: Why does the planet WASP-12B absorb 94% of the light on its surface ?


: Why does the planet WASP-12B absorb 94% of the light on its surface ?

In: 16

Someone painted it with vanta black?

No seriously it’s just the surface composition as a really low albedo.

The atmosphere of the sun side of WASP-12B is so thoroughly irradiated by the star that it has a [very unusual composition](https://esahubble.org/news/heic1714/) – almost entirely monatomic hydrogen and helium, like a very diffuse star. I haven’t found anybody explaining why that would make the albedo so low (I’m pretty sure the [paper](http://www.spacetelescope.org/static/archives/releases/science_papers/heic1714/heic1714a.pdf) doesn’t).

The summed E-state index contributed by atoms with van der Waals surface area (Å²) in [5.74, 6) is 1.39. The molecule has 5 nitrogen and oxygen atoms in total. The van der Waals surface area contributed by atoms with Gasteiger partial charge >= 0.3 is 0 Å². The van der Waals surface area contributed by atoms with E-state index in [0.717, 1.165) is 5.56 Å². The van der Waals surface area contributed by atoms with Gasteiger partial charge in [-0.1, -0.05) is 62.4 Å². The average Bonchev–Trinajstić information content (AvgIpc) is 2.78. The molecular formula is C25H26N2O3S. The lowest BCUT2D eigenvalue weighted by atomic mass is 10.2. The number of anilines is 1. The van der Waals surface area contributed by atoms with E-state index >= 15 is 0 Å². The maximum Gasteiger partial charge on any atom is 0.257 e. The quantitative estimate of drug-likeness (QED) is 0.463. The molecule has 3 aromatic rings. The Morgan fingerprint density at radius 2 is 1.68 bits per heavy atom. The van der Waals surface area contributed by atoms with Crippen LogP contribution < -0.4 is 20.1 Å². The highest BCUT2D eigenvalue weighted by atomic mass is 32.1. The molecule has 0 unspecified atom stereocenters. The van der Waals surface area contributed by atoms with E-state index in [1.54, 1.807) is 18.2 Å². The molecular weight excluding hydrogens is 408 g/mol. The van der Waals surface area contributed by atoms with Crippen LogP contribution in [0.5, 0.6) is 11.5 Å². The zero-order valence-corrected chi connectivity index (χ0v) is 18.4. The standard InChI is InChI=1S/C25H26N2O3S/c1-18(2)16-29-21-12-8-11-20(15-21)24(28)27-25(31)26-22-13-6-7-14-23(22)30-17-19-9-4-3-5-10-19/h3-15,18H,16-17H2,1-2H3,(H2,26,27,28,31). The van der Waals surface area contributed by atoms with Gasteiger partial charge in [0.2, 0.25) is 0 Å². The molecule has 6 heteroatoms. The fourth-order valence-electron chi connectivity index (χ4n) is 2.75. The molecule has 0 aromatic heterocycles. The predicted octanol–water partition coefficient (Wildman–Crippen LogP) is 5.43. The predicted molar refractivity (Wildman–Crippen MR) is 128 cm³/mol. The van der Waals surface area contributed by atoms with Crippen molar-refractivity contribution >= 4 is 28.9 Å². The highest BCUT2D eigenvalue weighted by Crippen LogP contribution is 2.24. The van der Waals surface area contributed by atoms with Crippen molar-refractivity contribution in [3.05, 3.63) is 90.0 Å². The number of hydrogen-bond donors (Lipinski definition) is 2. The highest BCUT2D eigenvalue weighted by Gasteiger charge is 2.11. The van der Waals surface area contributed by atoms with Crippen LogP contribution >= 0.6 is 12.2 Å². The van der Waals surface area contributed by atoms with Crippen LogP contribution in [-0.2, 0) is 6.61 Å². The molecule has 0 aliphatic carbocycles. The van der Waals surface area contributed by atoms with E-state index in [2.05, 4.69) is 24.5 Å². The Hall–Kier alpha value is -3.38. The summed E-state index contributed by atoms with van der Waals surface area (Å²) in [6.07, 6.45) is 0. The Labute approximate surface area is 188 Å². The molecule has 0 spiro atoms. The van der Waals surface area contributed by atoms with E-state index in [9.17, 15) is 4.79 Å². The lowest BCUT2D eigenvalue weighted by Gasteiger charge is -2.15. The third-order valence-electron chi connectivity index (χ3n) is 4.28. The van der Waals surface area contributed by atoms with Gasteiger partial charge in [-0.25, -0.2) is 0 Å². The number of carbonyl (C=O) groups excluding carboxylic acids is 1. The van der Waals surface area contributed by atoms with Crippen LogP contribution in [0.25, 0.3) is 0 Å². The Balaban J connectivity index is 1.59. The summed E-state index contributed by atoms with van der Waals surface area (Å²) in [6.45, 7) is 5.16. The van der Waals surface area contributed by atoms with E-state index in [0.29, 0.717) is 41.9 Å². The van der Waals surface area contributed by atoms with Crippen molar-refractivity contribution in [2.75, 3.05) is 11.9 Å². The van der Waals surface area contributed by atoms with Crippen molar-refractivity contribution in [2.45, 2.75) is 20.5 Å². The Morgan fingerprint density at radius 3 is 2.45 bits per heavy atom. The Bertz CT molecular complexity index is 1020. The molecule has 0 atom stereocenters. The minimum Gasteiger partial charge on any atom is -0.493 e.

I think it might be kind of like those [ultrablack pigments consisting of a forest of vertical nanotubes](https://external-content.duckduckgo.com/iu/?u=http%3A%2F%2Fpubs.rsc.org%2Fservices%2Fimages%2FRSCpubs.ePlatform.Service.FreeContent.ImageService.svc%2FImageService%2FArticleimage%2F2015%2FRA%2Fc5ra15146e%2Fc5ra15146e-f1_hi-res.gif&f=1&nofb=1&ipt=61f9a5c12d7dded291c37245eec5e756f5fc9b80db4853465a13fe07636f078d&ipo=images) – the light basically gets stuck in a valley. Instead of a valley with solid walls, you’ve got a diffuse atmosphere of very small molecules, meaning the average photon gets very deep into the atmosphere before it hits anything – and unless it reflects perfectly back the way it came, there’s actually now a lot more matter in it’s path than a normal atmosphere.